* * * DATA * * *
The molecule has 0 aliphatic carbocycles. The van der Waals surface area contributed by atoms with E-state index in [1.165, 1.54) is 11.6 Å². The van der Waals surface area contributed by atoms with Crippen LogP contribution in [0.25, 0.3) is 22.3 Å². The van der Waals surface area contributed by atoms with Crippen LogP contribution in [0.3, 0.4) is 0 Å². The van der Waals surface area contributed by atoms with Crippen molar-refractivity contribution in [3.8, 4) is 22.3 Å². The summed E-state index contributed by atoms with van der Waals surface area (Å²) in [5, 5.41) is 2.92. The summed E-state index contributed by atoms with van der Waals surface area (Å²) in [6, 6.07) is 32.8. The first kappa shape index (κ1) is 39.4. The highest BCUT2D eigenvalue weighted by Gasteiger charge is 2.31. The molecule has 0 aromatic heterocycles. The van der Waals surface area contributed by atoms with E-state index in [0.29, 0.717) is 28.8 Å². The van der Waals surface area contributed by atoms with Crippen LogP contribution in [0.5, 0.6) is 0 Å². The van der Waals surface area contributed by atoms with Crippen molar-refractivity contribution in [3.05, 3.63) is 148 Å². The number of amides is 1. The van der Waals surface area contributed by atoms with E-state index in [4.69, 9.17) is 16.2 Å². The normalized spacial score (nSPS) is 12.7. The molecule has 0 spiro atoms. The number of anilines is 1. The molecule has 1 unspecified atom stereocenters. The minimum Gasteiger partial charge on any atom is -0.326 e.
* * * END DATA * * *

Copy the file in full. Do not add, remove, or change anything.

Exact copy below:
The molecule has 0 aliphatic carbocycles. The van der Waals surface area contributed by atoms with E-state index in [1.165, 1.54) is 11.6 Å². The van der Waals surface area contributed by atoms with Crippen LogP contribution in [0.25, 0.3) is 22.3 Å². The van der Waals surface area contributed by atoms with Crippen LogP contribution in [0.3, 0.4) is 0 Å². The van der Waals surface area contributed by atoms with Crippen molar-refractivity contribution in [3.8, 4) is 22.3 Å². The summed E-state index contributed by atoms with van der Waals surface area (Å²) in [5, 5.41) is 2.92. The summed E-state index contributed by atoms with van der Waals surface area (Å²) in [6, 6.07) is 32.8. The first kappa shape index (κ1) is 39.4. The highest BCUT2D eigenvalue weighted by Gasteiger charge is 2.31. The molecule has 0 aromatic heterocycles. The van der Waals surface area contributed by atoms with E-state index in [0.29, 0.717) is 28.8 Å². The van der Waals surface area contributed by atoms with Crippen LogP contribution in [0.5, 0.6) is 0 Å². The van der Waals surface area contributed by atoms with Crippen molar-refractivity contribution in [3.05, 3.63) is 148 Å². The number of amides is 1. The van der Waals surface area contributed by atoms with E-state index in [4.69, 9.17) is 16.2 Å². The normalized spacial score (nSPS) is 12.7. The molecule has 0 spiro atoms. The number of anilines is 1. The molecule has 1 unspecified atom stereocenters. The minimum Gasteiger partial charge on any atom is -0.326 e.